Gene editing by Chinese scientist: Could it happen here?

Gene editing by Chinese scientist: Could it happen here?

The San Jose Mercury News has a good piece that looks at the ethical firestorm unleashed by the Chinese scientist who altered the DNA of twin girls at the one-cell embryo stage. Given the mind-blowing advances in CRISPR technology, can such a thing happen in the United States? The answer in short? Yes, but. From the article:

The U.S. doesn’t explicitly ban gene editing of embryos. But scientists are not allowed to use federal money to do it. And even if the work is privately funded, American scientists can’t get federal approval needed to offer the technology to patients. That’s because there’s a provision in the Consolidated Appropriation Act of 2016, renewed annually, that says that no federal money can be used to review an application in which an embryo was modified.

And what of elsewhere in the world?:

The news also confronts us with this unsettling reality: Nations vary widely in their oversight of this powerful and potentially beneficial technology — and there is no international set of enforceable ethical guidelines or moral norms to manage it. Experts predict CRISPR’s use likely will proceed at wildly different rates among different countries, cultures and regulatory systems.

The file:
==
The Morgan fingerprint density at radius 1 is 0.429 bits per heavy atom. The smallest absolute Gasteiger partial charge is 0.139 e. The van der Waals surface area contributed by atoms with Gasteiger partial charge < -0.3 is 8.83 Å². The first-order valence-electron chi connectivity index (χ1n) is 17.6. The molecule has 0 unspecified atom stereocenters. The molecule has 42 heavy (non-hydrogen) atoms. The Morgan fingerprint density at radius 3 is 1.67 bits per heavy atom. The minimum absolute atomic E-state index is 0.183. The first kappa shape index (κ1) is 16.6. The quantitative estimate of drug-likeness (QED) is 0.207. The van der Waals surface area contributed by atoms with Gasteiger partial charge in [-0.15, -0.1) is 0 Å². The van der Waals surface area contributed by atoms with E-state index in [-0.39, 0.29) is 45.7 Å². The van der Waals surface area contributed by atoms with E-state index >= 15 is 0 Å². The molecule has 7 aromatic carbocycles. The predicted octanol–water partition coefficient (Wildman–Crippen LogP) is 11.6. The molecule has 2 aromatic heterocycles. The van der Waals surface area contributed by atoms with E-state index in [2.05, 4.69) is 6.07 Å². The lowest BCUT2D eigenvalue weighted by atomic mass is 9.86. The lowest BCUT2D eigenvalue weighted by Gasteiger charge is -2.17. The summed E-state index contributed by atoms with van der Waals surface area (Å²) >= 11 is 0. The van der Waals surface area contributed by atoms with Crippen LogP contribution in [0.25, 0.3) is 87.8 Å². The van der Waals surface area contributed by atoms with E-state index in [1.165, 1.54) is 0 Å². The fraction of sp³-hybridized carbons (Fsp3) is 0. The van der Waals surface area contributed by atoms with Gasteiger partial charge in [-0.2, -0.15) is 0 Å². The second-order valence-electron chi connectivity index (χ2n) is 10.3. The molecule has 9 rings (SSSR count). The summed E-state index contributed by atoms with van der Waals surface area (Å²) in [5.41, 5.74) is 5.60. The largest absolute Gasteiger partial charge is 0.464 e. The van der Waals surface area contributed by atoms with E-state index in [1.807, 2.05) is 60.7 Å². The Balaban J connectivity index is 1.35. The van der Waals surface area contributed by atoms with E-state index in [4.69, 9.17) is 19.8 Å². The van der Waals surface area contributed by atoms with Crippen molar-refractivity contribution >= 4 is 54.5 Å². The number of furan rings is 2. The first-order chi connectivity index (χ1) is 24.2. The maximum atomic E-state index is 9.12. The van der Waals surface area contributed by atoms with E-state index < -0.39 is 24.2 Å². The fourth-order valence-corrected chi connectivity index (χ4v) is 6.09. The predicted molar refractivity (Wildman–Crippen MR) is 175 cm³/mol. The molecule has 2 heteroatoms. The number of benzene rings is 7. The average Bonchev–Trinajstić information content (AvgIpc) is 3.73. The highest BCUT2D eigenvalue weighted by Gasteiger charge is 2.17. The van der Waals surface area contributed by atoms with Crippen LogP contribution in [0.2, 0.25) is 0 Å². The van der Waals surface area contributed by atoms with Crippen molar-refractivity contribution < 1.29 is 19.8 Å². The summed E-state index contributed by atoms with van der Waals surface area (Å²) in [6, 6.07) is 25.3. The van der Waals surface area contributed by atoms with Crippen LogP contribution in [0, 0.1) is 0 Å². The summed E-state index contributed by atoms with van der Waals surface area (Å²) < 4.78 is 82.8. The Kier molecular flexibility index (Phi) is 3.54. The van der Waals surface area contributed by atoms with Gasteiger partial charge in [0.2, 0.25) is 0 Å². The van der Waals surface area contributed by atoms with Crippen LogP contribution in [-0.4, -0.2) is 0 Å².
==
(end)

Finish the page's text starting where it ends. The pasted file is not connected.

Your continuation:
And from the accompanying graphic below:

The United States does not allow the use of federal funds to modify human embryos, but there are no outright genome-editing bans.

Birthrights Unlimited, which readers will recognize as the company in my high-tech thriller Biohack, is a private company in Dallas that accepts no federal funds and thus is free to offer its gene-editing services to clients.

Given the advances in gene editing and the constantly evolving landscape, here's today's state of play on where gene editing is permitted (click through to see the original graphic on the Mercury News site):


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